Accession Number : ADA304791
Title : The Use of Analog Track Angle Error Display for Improving Simulated GPS Approach Performance.
Descriptive Note : Final rept. Jun 94-May 95,
Corporate Author : JOHN A VOLPE NATIONAL TRANSPORTATION SYSTEMS CENTER CAMBRIDGE MA
Personal Author(s) : Oman, C. M. ; Huntley, M. S., Jr. ; Rasmussen, S. A. ; Robinson, S. K.
PDF Url : ADA304791
Report Date : AUG 1995
Pagination or Media Count : 49
Abstract : The effect of adding track angle error (TAE) information to general aviation aircraft cockpit displays used for GPS nonprecision instrument approaches was studied experimentally. Six pilots flew 120 approaches in a Frasca 242 light twin aircraft simulator using crosswind and turbulence. Twenty-five-mile-long approach geometries were used, with and without 45 degree dogleg turns on final approach. Performance and workload using three TAE display formats were compared against results with two control formats presenting cross track error (XTE) only. Pilots found that the TAE displays simplified determination of wind correction angle, and that they consistently chose to use analog rather than numeric TAE data. Statistically significant differences between display formats and between pilots were found. The largest average improvement in initial leg intercept and tracking performance resulted when the conventional 'ten dot' XTE display was supplemented with a sliding pointer display of TAE, moving in the same direction as aircraft bank. A second TAE format, a sliding/rotating pointer integrated display, yielded the greatest improvement (35%) in the width of the short final approach flight technical error envelope, but pilots reported occasional problems interpreting this display. Both of these TAE formats improved final approach intercept and tracking performance after 45 degree turning maneuvers. The addition of TAE information to the receiver display helped pilots create outer Loop Lead, and yielded approach performance improvements comparable to relocating XTE information to an HSI within the pilot's primary scan. Bedford workload scores were not significantly influenced by display format, but were found to depend on approach geometry and phase.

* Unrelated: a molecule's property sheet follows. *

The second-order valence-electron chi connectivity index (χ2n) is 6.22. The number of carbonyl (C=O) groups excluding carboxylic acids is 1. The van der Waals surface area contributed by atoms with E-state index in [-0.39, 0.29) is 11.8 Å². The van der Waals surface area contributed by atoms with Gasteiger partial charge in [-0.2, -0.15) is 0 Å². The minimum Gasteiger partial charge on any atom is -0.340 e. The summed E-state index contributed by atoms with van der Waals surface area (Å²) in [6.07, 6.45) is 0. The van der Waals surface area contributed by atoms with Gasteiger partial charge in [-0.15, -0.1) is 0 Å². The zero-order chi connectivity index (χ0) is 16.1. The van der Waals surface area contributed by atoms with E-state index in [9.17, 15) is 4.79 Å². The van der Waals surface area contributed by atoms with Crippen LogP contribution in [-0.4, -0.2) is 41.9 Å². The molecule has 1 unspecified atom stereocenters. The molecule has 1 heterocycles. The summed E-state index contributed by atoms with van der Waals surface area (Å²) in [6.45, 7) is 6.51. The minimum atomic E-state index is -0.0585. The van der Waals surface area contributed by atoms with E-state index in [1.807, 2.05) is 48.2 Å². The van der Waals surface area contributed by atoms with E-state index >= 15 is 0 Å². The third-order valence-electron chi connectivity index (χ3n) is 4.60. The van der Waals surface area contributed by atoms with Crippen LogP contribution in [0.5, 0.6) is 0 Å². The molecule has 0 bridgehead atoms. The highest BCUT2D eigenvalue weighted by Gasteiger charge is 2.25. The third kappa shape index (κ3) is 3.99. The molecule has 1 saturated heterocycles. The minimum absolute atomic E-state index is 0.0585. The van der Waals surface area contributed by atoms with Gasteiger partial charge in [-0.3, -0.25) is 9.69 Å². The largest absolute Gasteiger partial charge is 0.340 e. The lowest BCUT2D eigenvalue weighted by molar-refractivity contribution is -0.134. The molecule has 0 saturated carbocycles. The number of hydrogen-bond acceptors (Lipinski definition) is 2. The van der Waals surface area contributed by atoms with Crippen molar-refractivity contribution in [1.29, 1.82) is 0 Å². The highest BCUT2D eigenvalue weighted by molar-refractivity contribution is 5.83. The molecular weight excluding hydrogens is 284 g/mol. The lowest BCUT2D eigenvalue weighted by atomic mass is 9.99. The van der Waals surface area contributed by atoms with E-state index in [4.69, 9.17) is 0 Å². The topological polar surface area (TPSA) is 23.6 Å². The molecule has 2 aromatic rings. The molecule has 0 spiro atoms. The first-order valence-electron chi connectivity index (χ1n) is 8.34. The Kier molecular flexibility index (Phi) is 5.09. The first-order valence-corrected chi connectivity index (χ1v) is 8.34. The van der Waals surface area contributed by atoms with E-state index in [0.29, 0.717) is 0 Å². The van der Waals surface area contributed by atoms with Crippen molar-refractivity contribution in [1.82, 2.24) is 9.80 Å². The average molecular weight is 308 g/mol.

Descriptors : *DISPLAY SYSTEMS, *GLOBAL POSITIONING SYSTEM, *FLIGHT SIMULATORS, *MAN MACHINE SYSTEMS, SIMULATORS, CONTROL, ANGLES, AIRCRAFT, FLIGHT CONTROL SYSTEMS, INTERFACES, INTERCEPTION, PILOTS, WIND, TRACKING, TURBULENCE, AIR TRAFFIC CONTROL SYSTEMS, NAVIGATION, RECEIVERS, ERRORS, FORMATS, MANUAL OPERATION, EXTERNAL, AIMING, WORKLOAD, LOOPS, MENTAL ABILITY, SIMPLIFICATION, DETERMINATION, SCORING, SLIDING, CORRECTIONS, TURNING(MANEUVERING), CROSSWINDS.
Subject Categories : Aircraft
Air Navigation and Guidance
Human Factors Engineering & Man Machine System
Distribution Statement : APPROVED FOR PUBLIC RELEASE